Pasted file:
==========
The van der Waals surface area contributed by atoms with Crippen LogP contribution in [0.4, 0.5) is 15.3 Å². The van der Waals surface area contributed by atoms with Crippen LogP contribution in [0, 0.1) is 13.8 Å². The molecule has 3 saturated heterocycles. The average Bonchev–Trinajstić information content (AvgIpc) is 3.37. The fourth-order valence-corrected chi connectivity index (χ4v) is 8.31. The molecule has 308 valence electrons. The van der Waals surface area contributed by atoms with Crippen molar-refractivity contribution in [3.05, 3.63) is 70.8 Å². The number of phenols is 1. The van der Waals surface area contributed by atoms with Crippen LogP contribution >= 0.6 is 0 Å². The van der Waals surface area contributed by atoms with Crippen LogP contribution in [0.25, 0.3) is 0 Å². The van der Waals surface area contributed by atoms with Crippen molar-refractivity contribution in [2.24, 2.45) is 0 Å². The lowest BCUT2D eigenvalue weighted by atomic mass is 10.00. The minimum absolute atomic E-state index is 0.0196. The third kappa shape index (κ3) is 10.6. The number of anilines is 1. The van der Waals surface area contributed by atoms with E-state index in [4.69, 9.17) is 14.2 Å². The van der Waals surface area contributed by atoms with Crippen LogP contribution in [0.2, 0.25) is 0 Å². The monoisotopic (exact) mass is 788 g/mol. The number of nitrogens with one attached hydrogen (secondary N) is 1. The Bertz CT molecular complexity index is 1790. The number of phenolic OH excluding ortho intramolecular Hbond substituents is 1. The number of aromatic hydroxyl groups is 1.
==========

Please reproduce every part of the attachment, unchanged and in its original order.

The van der Waals surface area contributed by atoms with Crippen LogP contribution in [0.4, 0.5) is 15.3 Å². The van der Waals surface area contributed by atoms with Crippen LogP contribution in [0, 0.1) is 13.8 Å². The molecule has 3 saturated heterocycles. The average Bonchev–Trinajstić information content (AvgIpc) is 3.37. The fourth-order valence-corrected chi connectivity index (χ4v) is 8.31. The molecule has 308 valence electrons. The van der Waals surface area contributed by atoms with Crippen molar-refractivity contribution in [3.05, 3.63) is 70.8 Å². The number of phenols is 1. The van der Waals surface area contributed by atoms with Crippen LogP contribution >= 0.6 is 0 Å². The van der Waals surface area contributed by atoms with Crippen LogP contribution in [0.25, 0.3) is 0 Å². The van der Waals surface area contributed by atoms with Crippen molar-refractivity contribution in [2.24, 2.45) is 0 Å². The lowest BCUT2D eigenvalue weighted by atomic mass is 10.00. The minimum absolute atomic E-state index is 0.0196. The third kappa shape index (κ3) is 10.6. The number of anilines is 1. The van der Waals surface area contributed by atoms with E-state index in [4.69, 9.17) is 14.2 Å². The van der Waals surface area contributed by atoms with Crippen LogP contribution in [0.2, 0.25) is 0 Å². The monoisotopic (exact) mass is 788 g/mol. The number of nitrogens with one attached hydrogen (secondary N) is 1. The Bertz CT molecular complexity index is 1790. The number of phenolic OH excluding ortho intramolecular Hbond substituents is 1. The number of aromatic hydroxyl groups is 1.